Dischord – ‘War Or Peace’ – Discordance III.

Dischord – Blackpool, England, United Kingdom.


Photography credit – Angelina Johnson.
For our previous work on the band – Click Here.

Dischord have never been for the fainthearted. In person and they are approachable, chilled, pleasant and all manner of positive words used to describe social manner. However, once all is set up and plugged in, either in a studio or on a stage the band take on a whole new form entirely.

Lyrically unrestrained with strong Leftfist politics and a strong criticism of contemporary and past events alike, Dischord are controversial, blunt and strong in their passion for Punk-Rock. The first two albums, which you can find linked above, were full throttle, visceral and abrasive statements stylistically chronicling some of the best Punk-Rock variants since the genres inception.

Misfits? Black Flag? Dead Kennedys? Fugazi? Minor Threat? and the Ramones are all heard in the bands music with their collected expertise sitting crucially, but somewhat secondary to the Dischord themselves who’s sound is unambiguously their own.

\\War Or Peace//


Despite the fury that acts as the life-blood of the band, any instrumentals or calmer tracks they attempt contrast beautifully and stand well on their own individually. ‘War’ is such a track and already shows how the lyrics of this album are paramount.

The strong and hard hitting description of war from the previous track is driven forward in ‘Red Poppies’, a dark old-school Punk-Rock song that attacks the casualties of the First World War, with a strong focus on the bands anti-Imperialist stance.

You can’t save the soldiers who died in 1917, but with a canteen full of hate you can desecrate their legacy, shedding blood for oil you guaranteed your place in hell
pulling the triggers for the rich in the wars the rich won’t fight for themselves

Musically the previous two releases often leaned far closer Hardcore Punk than the more melodic and “classic” Punk showcased with this release. The bands lyrics have always been an integral part of their repertoire but in the case of War Or Peace, are held in a much more obvious and important position, contrasting with the differing musical direction. ‘Vinegar Tom’ is an example of such and along with the former, boasts as one of the best on the release.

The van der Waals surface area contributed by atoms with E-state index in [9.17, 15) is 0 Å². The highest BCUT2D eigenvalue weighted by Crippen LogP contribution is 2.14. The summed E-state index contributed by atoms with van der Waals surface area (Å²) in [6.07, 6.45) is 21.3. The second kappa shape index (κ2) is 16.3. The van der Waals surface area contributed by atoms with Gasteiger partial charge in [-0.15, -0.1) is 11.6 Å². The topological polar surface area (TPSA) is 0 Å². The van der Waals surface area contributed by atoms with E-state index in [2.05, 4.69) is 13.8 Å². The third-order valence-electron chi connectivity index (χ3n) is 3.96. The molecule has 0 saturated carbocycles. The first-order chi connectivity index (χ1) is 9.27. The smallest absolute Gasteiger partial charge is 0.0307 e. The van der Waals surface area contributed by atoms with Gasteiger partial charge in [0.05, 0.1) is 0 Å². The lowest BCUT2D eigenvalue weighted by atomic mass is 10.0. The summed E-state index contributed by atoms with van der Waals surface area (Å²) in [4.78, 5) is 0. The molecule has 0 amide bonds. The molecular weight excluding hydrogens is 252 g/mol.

‘Another New Messiah’ is as deadly serious as it is darkly humorous in another new element to the bands sound, with its semi-acoustic Folk-Punk and some of the best lyrics on the album.

‘Summer Fate’ and ‘Red Is The Colour’ make more use of the dark atmosphere created by the by now very serious and very entrenched attack on the bleak nature of the climate of War – past present and future, from the perspective of those safely behind the line and from War itself.

I conjure a cause, just a few short lines,
And they suffer death, a thousand times.’

Purposely it seems, ‘Peace’ returns us to the heaviness of the band with a thick chord progression  lumbering towards part two of the album, with vocalist Chris’ maniacal yelp of defiance and hope. All before ‘White Feathers’ destroys your quietly focussed attention with another Dischord trademark.

While you are listening to this album, I thoroughly recommend having a copy of the lyrics in-front of you. Tracks such as ‘Shellshocked’ rumble along in their mid-tempo progression with odes to the bands Hardcore roots with again with the insanity of Chris Dischord’s vocal chords over the jaggedly penned lyrics

‘Battlefield’ is again lyrically untouchable in its Anarchism and one I’m going to leave you discover for yourself, but for one blunt statement ‘[…] there is only one war, the war against all humanity‘. Musically speaking, the track is more of what this album needs, disjointed yet ironically coherent Hardcore Punk with all the Blackpool quirks.

‘Victory Gin’ and ‘Love’ close, with the formers beautifully crafted ode to Orwell’s 1984 in it’s blast of Post-Hardcore and harsh reality.

Despite the new formula indeed working very well, on a negative note I find myself momentarily pining for the heavier, harder and faster tracks from the previous releases. The recording is better, the song writing is at its best and all other matters are on point but you still feel something is missing.

That is until you hear ‘Love’. Not only one of the most aggressive tracks on the release but nigh-on the best track on it. Yes, the album could use more of this, it would work well, but once you’ve listened to ‘Love’ everything makes sense and the album boasts the best of the band yet.

Find all things Dischord below:

  • For updates on the Blackpool Punks, head to their Facebook profile.
  • The bands music can be found across bandcamp, iTunes, Amazon and Spotify, with this album exclusively on bandcamp along with merch.

‘I am The silence, when the guns have ceased.’


Matthew Speer

Matt has 2.1 BA in History and is most likely somewhere in his twenties. He enjoys a wide range of music, but has a strong penchant for Punk-Rock. Originally he hails from the Isle Of Wight off the South Coast of England, UK and spends most of his time around England's South-West.

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